Why You’re Not Yourself When You Drink Alcohol

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“Know thyself” is a wise saying that humanity has contemplated for thousands of years. But it is difficult to know oneself with a mind clouded by alcohol. Drinking can change a person.

The more a person drinks, the more mental and behavioral changes they experience, such as:

  • loss of attention span,
  • inability to focus,
  • poor decision-making,
  • lack of good judgment,
  • diminished self-control and
  • compulsiveness.

Too many Americans are operating with a diminished mental capacity. According to stats published by the National Institute on Alcohol Abuse and Alcoholism, about 85% of the American adult population drinks alcohol, with about 25% admitting to binge drinking. Not only does the frequency of alcohol consumption (especially excessive consumption) tell us something about the addictive nature of alcohol, it suggests that many individuals tend to seek out alcohol for its mind-altering effects rather than for a genuine enjoyment of the beverage.

Alcohol’s Effect on Attention Span and Focus

Attention span and focus are aspects of normal mental function. Most people have an inherent ability to direct their attention to something and focus on it for as long and intently as they want or need to. But drinking alcohol messes with this ability. Drinking too much alcohol makes it difficult to focus and control attention span.

A study published in Nature Communications explores the intricacies of alcohol’s effect on attention. Attention span is the length of time that a person can concentrate on a particular activity. Attention span differs from person to person and is affected by a person’s interests or mood.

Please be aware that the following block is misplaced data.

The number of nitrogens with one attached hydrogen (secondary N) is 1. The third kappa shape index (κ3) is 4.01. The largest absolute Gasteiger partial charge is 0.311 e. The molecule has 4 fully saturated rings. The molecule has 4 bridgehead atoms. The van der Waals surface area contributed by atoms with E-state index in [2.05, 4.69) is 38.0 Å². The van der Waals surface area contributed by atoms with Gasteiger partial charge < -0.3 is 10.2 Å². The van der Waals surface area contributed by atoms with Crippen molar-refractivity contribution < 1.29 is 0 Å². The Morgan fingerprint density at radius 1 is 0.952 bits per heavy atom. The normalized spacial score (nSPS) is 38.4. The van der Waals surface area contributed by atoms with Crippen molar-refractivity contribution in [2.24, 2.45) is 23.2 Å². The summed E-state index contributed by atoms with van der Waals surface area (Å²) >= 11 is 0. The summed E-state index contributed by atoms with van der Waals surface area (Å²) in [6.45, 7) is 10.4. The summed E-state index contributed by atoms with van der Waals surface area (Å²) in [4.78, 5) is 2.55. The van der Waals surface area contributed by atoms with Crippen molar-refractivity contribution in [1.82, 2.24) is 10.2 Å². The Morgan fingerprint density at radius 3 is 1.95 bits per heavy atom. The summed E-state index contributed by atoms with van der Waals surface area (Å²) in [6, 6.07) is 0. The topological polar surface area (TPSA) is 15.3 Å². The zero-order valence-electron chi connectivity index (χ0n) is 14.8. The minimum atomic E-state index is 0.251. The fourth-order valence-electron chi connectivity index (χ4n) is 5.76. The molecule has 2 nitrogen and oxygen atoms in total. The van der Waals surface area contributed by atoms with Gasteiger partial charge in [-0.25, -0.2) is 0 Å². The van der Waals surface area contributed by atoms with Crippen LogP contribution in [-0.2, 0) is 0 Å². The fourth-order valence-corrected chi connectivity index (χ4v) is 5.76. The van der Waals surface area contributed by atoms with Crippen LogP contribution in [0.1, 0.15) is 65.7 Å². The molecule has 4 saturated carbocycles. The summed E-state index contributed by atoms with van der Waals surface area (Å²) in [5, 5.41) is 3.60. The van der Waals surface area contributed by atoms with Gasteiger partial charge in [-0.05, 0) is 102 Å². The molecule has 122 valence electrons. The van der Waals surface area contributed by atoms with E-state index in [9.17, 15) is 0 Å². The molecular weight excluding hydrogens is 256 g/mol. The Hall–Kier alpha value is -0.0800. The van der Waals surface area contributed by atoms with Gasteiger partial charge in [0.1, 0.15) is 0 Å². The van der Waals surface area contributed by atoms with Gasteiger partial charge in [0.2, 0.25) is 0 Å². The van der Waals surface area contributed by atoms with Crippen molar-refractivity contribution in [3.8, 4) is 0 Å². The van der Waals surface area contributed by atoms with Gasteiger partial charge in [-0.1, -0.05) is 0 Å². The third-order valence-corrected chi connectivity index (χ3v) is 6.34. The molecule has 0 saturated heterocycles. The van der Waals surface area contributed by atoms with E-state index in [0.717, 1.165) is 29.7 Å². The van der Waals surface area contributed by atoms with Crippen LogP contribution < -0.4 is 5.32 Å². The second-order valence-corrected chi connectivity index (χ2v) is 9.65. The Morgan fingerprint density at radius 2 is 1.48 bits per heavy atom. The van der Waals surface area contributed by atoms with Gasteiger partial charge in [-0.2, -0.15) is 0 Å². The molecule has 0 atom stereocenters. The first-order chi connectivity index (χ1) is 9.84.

While it is safe to say that the intention to focus one’s attention comes from the individual, chemicals in the brain help with the direction of attention. Alcohol has a marked, detrimental effect on this process, making it more difficult for people under the influence of alcohol to direct their attention and focus.

Alcohol’s Effect on Decision Making and Judgement

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There is an inverse relationship between alcohol consumed and good judgment. The more alcohol one consumes, the poorer that person’s ability to judge becomes. Additionally, there is a direct relationship between alcohol consumption and inhibition and impulsivity. (These are also connected to judgment—more on this later.)

A study published in HHS Public Access found a direct relationship between alcohol consumption and decision making, particularly regarding binge drinking. The researchers surveyed 200 college students with varying drinking patterns and compared the results. Of the 200 surveyed participants, the ones who had the highest incidence rate of binge drinking were also the same respondents who reported making poorer choices (choices they later regretted).

Possibly because of alcohol’s strong effect on emotions, people who drink to excess are more likely to make judgment errors or choices that they would not ordinarily make while sober. Overconsumption of alcohol seems to act as a block between common sense and one’s decision-making faculty. The decision-making aspect of one’s cognitive function still works, but the drinking inhibits the common sense and judgment related to making decisions. In other words, over-drinking leads to bad decisions.